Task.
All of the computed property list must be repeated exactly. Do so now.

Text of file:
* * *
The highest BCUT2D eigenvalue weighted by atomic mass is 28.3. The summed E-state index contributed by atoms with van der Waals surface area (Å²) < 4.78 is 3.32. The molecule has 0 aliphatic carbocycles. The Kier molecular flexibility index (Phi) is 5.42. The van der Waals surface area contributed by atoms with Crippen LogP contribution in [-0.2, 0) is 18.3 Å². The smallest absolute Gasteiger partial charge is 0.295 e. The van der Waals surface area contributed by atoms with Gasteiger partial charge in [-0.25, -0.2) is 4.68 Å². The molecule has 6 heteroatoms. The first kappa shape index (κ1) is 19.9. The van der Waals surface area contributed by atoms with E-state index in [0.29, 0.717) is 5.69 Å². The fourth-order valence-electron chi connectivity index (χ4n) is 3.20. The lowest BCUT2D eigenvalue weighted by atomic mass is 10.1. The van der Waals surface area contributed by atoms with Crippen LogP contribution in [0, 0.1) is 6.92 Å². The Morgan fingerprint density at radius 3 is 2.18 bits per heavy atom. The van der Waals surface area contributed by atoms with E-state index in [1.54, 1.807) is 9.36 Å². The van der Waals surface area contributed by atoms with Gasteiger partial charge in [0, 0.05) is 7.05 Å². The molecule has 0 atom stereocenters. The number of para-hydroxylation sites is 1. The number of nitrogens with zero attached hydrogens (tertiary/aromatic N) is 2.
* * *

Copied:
The highest BCUT2D eigenvalue weighted by atomic mass is 28.3. The summed E-state index contributed by atoms with van der Waals surface area (Å²) < 4.78 is 3.32. The molecule has 0 aliphatic carbocycles. The Kier molecular flexibility index (Phi) is 5.42. The van der Waals surface area contributed by atoms with Crippen LogP contribution in [-0.2, 0) is 18.3 Å². The smallest absolute Gasteiger partial charge is 0.295 e. The van der Waals surface area contributed by atoms with Gasteiger partial charge in [-0.25, -0.2) is 4.68 Å². The molecule has 6 heteroatoms. The first kappa shape index (κ1) is 19.9. The van der Waals surface area contributed by atoms with E-state index in [0.29, 0.717) is 5.69 Å². The fourth-order valence-electron chi connectivity index (χ4n) is 3.20. The lowest BCUT2D eigenvalue weighted by atomic mass is 10.1. The van der Waals surface area contributed by atoms with Crippen LogP contribution in [0, 0.1) is 6.92 Å². The Morgan fingerprint density at radius 3 is 2.18 bits per heavy atom. The van der Waals surface area contributed by atoms with E-state index in [1.54, 1.807) is 9.36 Å². The van der Waals surface area contributed by atoms with Gasteiger partial charge in [0, 0.05) is 7.05 Å². The molecule has 0 atom stereocenters. The number of para-hydroxylation sites is 1. The number of nitrogens with zero attached hydrogens (tertiary/aromatic N) is 2.